The compositions comprising the compound of Formula I and a multi-site inhibitor can be applied at an application rate of between about 1015 g/ha and about 2600 g/ha based on the total amount of active ingredients in the composition. Chlorothalonil is applied at a rate of between about 1000 g/ha and about 2500 g/ha, and the compound of Formula I is applied at a rate between about 15 g/ha and about 100 g/ha. Mancozeb is applied at a rate of between about 1500 g/ha and about 2000 g/ha, and the compound of Formula I is applied at a rate between about 15 g/ha and about 100 g/ha.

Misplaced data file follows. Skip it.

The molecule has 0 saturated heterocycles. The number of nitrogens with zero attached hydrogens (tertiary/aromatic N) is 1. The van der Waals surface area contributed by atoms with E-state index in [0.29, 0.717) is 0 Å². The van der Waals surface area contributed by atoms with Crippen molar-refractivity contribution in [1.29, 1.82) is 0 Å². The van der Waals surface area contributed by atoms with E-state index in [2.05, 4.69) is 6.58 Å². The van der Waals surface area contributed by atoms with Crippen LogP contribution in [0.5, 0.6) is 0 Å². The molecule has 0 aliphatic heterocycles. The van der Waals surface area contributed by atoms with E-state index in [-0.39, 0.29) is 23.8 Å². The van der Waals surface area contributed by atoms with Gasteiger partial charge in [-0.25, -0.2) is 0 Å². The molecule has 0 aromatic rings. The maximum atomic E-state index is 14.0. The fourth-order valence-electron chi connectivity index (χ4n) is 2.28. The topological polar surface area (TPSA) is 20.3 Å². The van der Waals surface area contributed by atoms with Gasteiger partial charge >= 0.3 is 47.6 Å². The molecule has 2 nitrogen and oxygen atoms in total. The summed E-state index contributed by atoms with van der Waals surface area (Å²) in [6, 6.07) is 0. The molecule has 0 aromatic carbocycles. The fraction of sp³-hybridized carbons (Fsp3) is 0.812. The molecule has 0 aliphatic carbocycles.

The components of the synergistic mixture described herein can be applied either separately or as part of a multipart fungicidal system.